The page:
New approaches to vaccine development for ovarian cancer

New approaches to vaccine development for ovarian cancer

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December 2022
Research working towards the development of vaccines that can stop ovarian cancer coming back has been bolstered through new Victorian Government funding.

Photo of two ovarian cancer researchers in a laboratory
RMIT University’s Professor Magdalena Plebanski
(left) with WEHI’s Professor Clare Scott.

A grant from the Victorian Medical Research Acceleration Fund (VMRAF) will help accelerate the clinical translation of a groundbreaking ovarian cancer trial co-led by WEHI and RMIT University.

The trial focuses on women who respond exceptionally well to ovarian cancer treatment, with the new grant enabling researchers to better understand these “super-responders” and use these insights to advance work on designing vaccines that can prevent recurrence.

“Women with ovarian cancer have been waiting for more than 30 years for effective therapies."

Project co-leader Professor Clare Scott AM said survival rates for ovarian cancer have hardly improved in over three decades, with one Australian woman dying from the disease every eight hours.

“Women with ovarian cancer have been waiting for more than 30 years for effective therapies to change the dread that inevitably follows their diagnosis,” said Professor Scott, Joint Head of the Clinical Translation Centre and Laboratory Head at WEHI.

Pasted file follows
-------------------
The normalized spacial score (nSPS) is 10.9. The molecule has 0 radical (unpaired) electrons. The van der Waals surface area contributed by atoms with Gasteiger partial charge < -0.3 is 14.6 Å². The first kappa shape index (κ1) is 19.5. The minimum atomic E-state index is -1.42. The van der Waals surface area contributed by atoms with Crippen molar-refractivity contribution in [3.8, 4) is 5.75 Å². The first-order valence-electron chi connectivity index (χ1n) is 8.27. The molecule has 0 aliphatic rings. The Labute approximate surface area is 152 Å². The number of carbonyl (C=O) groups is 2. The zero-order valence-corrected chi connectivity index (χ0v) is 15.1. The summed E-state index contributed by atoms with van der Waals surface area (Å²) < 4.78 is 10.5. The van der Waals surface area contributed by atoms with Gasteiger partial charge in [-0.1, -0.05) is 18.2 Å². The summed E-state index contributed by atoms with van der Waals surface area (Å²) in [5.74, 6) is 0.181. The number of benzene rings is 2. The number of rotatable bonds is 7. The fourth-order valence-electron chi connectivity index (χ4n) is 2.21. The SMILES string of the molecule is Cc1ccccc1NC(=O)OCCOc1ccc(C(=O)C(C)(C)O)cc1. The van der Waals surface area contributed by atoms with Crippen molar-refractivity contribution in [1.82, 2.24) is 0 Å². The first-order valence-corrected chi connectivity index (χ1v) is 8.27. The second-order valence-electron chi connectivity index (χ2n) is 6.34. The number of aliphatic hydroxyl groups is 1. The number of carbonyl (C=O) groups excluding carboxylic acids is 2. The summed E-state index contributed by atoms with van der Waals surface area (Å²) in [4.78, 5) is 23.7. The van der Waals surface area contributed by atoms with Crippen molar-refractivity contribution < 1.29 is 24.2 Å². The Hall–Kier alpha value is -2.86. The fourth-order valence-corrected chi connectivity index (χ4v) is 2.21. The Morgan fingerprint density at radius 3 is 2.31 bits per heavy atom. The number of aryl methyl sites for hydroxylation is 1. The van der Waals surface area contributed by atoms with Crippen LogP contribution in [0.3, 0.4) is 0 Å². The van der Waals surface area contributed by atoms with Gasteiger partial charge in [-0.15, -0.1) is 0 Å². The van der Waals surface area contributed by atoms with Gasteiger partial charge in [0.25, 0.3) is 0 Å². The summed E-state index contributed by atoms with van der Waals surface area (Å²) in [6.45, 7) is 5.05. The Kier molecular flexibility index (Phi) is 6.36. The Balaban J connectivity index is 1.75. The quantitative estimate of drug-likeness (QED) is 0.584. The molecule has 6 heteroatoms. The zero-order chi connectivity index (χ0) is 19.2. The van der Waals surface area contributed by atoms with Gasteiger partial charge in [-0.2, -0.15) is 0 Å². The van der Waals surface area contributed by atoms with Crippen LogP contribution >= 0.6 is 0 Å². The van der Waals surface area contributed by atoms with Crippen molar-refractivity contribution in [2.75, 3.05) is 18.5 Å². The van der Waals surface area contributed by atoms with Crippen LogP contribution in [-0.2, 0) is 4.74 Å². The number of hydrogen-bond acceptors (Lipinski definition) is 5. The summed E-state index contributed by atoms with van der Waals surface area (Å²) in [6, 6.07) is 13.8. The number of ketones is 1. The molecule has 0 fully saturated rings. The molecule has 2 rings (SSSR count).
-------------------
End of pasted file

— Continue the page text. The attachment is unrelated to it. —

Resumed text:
“This funding will enable us to work out what makes ‘superresponders’ so special and kickstart the next stage – towards the development of new vaccine-based strategies for ovarian cancer.

“Our ultimate goal is a vaccine that can stop ovarian cancer coming back and could even be effective for preventing recurrence of other cancers.”

Fighting recurrence

Despite good responses to initial surgery for ovarian cancer, more than 70% of women will experience recurrence, usually within the first three years. Most of these women will eventually die from their cancer.

To improve these outcomes, the SOLACE2 Phase 2 clinical trial running in 15 hospitals across Australia aims to identify which women with ovarian cancer are most likely to be cured by early treatment with a combination of immunotherapy and PARP inhibitor (PARPi) therapy. PARPi is currently only available in Australia for women with BRCA1 and BRCA2 variant ovarian cancer.

The $498,000 VMRAF grant will support work to better predict who is likely to be a super-responder and identify target antigens to enable the development of vaccine-based strategies, including for other women with ovarian cancer.

The new project also leverages WEHI’s extensive expertise in bioinformatics and analysis of genomics data, led by Principal Investigator Professor Tony Papenfuss.

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Dr Olga Kondrashova and Professor Clare Scott are helping to match ovarian cancer patients with the right treatment for their cancer.